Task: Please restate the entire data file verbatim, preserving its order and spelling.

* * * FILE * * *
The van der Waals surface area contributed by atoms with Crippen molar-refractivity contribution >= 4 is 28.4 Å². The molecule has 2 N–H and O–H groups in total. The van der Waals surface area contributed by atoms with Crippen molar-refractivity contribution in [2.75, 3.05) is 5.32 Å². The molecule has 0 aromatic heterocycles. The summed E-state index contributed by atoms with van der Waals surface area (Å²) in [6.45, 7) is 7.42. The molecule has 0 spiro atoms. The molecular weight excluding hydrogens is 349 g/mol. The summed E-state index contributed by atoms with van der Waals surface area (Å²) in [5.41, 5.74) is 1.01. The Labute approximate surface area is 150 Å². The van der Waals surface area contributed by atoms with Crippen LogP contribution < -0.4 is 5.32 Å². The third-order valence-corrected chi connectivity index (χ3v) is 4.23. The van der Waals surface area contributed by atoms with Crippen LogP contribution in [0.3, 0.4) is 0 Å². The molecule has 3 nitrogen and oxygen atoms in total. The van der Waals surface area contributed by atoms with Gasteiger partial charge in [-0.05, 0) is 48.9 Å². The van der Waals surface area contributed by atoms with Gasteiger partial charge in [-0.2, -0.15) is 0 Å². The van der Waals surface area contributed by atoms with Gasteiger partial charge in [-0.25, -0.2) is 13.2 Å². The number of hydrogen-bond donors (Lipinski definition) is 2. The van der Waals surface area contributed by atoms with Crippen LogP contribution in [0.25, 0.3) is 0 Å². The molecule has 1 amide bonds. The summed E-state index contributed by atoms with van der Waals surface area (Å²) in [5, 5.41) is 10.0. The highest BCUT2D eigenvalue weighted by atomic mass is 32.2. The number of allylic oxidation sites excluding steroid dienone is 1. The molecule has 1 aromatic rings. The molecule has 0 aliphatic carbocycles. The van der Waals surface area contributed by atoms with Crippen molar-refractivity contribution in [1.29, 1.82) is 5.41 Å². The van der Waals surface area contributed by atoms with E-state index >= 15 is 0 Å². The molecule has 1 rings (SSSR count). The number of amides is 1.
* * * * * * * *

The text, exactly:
The van der Waals surface area contributed by atoms with Crippen molar-refractivity contribution >= 4 is 28.4 Å². The molecule has 2 N–H and O–H groups in total. The van der Waals surface area contributed by atoms with Crippen molar-refractivity contribution in [2.75, 3.05) is 5.32 Å². The molecule has 0 aromatic heterocycles. The summed E-state index contributed by atoms with van der Waals surface area (Å²) in [6.45, 7) is 7.42. The molecule has 0 spiro atoms. The molecular weight excluding hydrogens is 349 g/mol. The summed E-state index contributed by atoms with van der Waals surface area (Å²) in [5.41, 5.74) is 1.01. The Labute approximate surface area is 150 Å². The van der Waals surface area contributed by atoms with Crippen LogP contribution < -0.4 is 5.32 Å². The third-order valence-corrected chi connectivity index (χ3v) is 4.23. The van der Waals surface area contributed by atoms with Crippen LogP contribution in [0.3, 0.4) is 0 Å². The molecule has 3 nitrogen and oxygen atoms in total. The van der Waals surface area contributed by atoms with Gasteiger partial charge in [-0.05, 0) is 48.9 Å². The van der Waals surface area contributed by atoms with Gasteiger partial charge in [-0.2, -0.15) is 0 Å². The van der Waals surface area contributed by atoms with Gasteiger partial charge in [-0.25, -0.2) is 13.2 Å². The number of hydrogen-bond donors (Lipinski definition) is 2. The van der Waals surface area contributed by atoms with Crippen LogP contribution in [0.25, 0.3) is 0 Å². The molecule has 1 amide bonds. The summed E-state index contributed by atoms with van der Waals surface area (Å²) in [5, 5.41) is 10.0. The highest BCUT2D eigenvalue weighted by atomic mass is 32.2. The number of allylic oxidation sites excluding steroid dienone is 1. The molecule has 1 aromatic rings. The molecule has 0 aliphatic carbocycles. The van der Waals surface area contributed by atoms with Crippen molar-refractivity contribution in [1.29, 1.82) is 5.41 Å². The van der Waals surface area contributed by atoms with E-state index >= 15 is 0 Å². The molecule has 1 rings (SSSR count). The number of amides is 1.